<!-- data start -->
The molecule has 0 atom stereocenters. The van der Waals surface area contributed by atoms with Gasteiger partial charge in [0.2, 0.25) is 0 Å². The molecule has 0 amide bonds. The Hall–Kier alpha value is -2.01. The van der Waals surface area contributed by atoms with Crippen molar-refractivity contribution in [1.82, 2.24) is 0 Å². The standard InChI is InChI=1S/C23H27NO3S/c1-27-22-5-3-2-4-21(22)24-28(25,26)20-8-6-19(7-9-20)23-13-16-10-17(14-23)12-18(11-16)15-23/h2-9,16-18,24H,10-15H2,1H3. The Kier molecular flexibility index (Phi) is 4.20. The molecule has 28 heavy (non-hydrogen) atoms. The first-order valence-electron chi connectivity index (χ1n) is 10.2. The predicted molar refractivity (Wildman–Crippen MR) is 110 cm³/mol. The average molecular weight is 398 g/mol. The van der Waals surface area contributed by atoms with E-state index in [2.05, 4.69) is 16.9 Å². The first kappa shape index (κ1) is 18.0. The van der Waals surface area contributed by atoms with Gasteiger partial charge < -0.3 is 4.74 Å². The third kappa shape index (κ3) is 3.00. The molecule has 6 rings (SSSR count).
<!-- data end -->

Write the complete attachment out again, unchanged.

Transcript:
The molecule has 0 atom stereocenters. The van der Waals surface area contributed by atoms with Gasteiger partial charge in [0.2, 0.25) is 0 Å². The molecule has 0 amide bonds. The Hall–Kier alpha value is -2.01. The van der Waals surface area contributed by atoms with Crippen molar-refractivity contribution in [1.82, 2.24) is 0 Å². The standard InChI is InChI=1S/C23H27NO3S/c1-27-22-5-3-2-4-21(22)24-28(25,26)20-8-6-19(7-9-20)23-13-16-10-17(14-23)12-18(11-16)15-23/h2-9,16-18,24H,10-15H2,1H3. The Kier molecular flexibility index (Phi) is 4.20. The molecule has 28 heavy (non-hydrogen) atoms. The first-order valence-electron chi connectivity index (χ1n) is 10.2. The predicted molar refractivity (Wildman–Crippen MR) is 110 cm³/mol. The average molecular weight is 398 g/mol. The van der Waals surface area contributed by atoms with E-state index in [2.05, 4.69) is 16.9 Å². The first kappa shape index (κ1) is 18.0. The van der Waals surface area contributed by atoms with Gasteiger partial charge < -0.3 is 4.74 Å². The third kappa shape index (κ3) is 3.00. The molecule has 6 rings (SSSR count).